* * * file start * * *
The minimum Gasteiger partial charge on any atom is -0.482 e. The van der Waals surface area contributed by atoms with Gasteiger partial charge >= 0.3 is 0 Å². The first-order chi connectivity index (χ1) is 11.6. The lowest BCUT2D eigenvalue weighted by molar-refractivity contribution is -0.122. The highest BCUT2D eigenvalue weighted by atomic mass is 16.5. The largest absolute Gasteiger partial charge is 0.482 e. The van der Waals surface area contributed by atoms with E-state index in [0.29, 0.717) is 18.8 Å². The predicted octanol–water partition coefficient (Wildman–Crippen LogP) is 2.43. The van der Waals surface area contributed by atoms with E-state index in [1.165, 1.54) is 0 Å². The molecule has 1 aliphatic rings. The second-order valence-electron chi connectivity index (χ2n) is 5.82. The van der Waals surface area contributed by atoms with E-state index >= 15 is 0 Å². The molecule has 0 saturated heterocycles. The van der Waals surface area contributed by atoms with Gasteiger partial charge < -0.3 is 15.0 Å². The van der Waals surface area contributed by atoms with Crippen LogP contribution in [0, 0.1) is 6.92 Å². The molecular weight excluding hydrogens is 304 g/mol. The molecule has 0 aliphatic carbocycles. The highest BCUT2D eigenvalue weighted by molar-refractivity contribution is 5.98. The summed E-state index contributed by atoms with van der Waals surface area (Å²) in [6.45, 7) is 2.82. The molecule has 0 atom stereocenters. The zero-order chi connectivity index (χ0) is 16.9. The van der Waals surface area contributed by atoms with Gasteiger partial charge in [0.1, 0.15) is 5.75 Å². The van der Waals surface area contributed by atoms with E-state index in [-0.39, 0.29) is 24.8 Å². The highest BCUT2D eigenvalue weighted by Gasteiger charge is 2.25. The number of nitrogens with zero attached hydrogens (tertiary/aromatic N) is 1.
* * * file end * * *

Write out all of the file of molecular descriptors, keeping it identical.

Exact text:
The minimum Gasteiger partial charge on any atom is -0.482 e. The van der Waals surface area contributed by atoms with Gasteiger partial charge >= 0.3 is 0 Å². The first-order chi connectivity index (χ1) is 11.6. The lowest BCUT2D eigenvalue weighted by molar-refractivity contribution is -0.122. The highest BCUT2D eigenvalue weighted by atomic mass is 16.5. The largest absolute Gasteiger partial charge is 0.482 e. The van der Waals surface area contributed by atoms with E-state index in [0.29, 0.717) is 18.8 Å². The predicted octanol–water partition coefficient (Wildman–Crippen LogP) is 2.43. The van der Waals surface area contributed by atoms with E-state index in [1.165, 1.54) is 0 Å². The molecule has 1 aliphatic rings. The second-order valence-electron chi connectivity index (χ2n) is 5.82. The van der Waals surface area contributed by atoms with E-state index >= 15 is 0 Å². The molecule has 0 saturated heterocycles. The van der Waals surface area contributed by atoms with Gasteiger partial charge < -0.3 is 15.0 Å². The van der Waals surface area contributed by atoms with Crippen LogP contribution in [0, 0.1) is 6.92 Å². The molecular weight excluding hydrogens is 304 g/mol. The molecule has 0 aliphatic carbocycles. The highest BCUT2D eigenvalue weighted by molar-refractivity contribution is 5.98. The summed E-state index contributed by atoms with van der Waals surface area (Å²) in [6.45, 7) is 2.82. The molecule has 0 atom stereocenters. The zero-order chi connectivity index (χ0) is 16.9. The van der Waals surface area contributed by atoms with Gasteiger partial charge in [0.1, 0.15) is 5.75 Å². The van der Waals surface area contributed by atoms with E-state index in [-0.39, 0.29) is 24.8 Å². The highest BCUT2D eigenvalue weighted by Gasteiger charge is 2.25. The number of nitrogens with zero attached hydrogens (tertiary/aromatic N) is 1.